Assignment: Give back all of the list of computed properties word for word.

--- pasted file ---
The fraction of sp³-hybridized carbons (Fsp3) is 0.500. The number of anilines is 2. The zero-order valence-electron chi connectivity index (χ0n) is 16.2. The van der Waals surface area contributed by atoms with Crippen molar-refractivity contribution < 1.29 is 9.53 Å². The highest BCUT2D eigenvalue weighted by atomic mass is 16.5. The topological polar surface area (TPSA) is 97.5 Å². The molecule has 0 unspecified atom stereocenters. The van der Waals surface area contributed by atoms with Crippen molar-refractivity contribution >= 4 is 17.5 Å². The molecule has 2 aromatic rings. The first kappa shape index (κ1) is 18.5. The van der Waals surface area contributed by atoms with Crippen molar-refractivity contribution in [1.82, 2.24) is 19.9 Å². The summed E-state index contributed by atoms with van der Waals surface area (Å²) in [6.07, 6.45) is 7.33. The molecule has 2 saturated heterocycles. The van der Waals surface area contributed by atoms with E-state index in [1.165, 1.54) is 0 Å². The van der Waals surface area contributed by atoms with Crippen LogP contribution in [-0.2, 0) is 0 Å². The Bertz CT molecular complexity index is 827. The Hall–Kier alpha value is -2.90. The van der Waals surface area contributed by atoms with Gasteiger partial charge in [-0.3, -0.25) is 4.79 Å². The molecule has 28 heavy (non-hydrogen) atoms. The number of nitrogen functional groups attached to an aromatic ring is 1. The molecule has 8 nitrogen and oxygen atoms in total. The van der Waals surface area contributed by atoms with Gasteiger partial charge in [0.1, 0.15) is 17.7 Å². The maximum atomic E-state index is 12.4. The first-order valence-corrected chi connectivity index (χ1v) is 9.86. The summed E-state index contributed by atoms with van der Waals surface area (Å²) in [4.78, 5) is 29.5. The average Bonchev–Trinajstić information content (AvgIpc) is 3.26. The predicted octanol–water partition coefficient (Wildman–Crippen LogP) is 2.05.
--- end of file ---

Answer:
The fraction of sp³-hybridized carbons (Fsp3) is 0.500. The number of anilines is 2. The zero-order valence-electron chi connectivity index (χ0n) is 16.2. The van der Waals surface area contributed by atoms with Crippen molar-refractivity contribution < 1.29 is 9.53 Å². The highest BCUT2D eigenvalue weighted by atomic mass is 16.5. The topological polar surface area (TPSA) is 97.5 Å². The molecule has 0 unspecified atom stereocenters. The van der Waals surface area contributed by atoms with Crippen molar-refractivity contribution >= 4 is 17.5 Å². The molecule has 2 aromatic rings. The first kappa shape index (κ1) is 18.5. The van der Waals surface area contributed by atoms with Crippen molar-refractivity contribution in [1.82, 2.24) is 19.9 Å². The summed E-state index contributed by atoms with van der Waals surface area (Å²) in [6.07, 6.45) is 7.33. The molecule has 2 saturated heterocycles. The van der Waals surface area contributed by atoms with E-state index in [1.165, 1.54) is 0 Å². The van der Waals surface area contributed by atoms with Crippen LogP contribution in [-0.2, 0) is 0 Å². The Bertz CT molecular complexity index is 827. The Hall–Kier alpha value is -2.90. The van der Waals surface area contributed by atoms with Gasteiger partial charge in [-0.3, -0.25) is 4.79 Å². The molecule has 28 heavy (non-hydrogen) atoms. The number of nitrogen functional groups attached to an aromatic ring is 1. The molecule has 8 nitrogen and oxygen atoms in total. The van der Waals surface area contributed by atoms with Gasteiger partial charge in [0.1, 0.15) is 17.7 Å². The maximum atomic E-state index is 12.4. The first-order valence-corrected chi connectivity index (χ1v) is 9.86. The summed E-state index contributed by atoms with van der Waals surface area (Å²) in [4.78, 5) is 29.5. The average Bonchev–Trinajstić information content (AvgIpc) is 3.26. The predicted octanol–water partition coefficient (Wildman–Crippen LogP) is 2.05.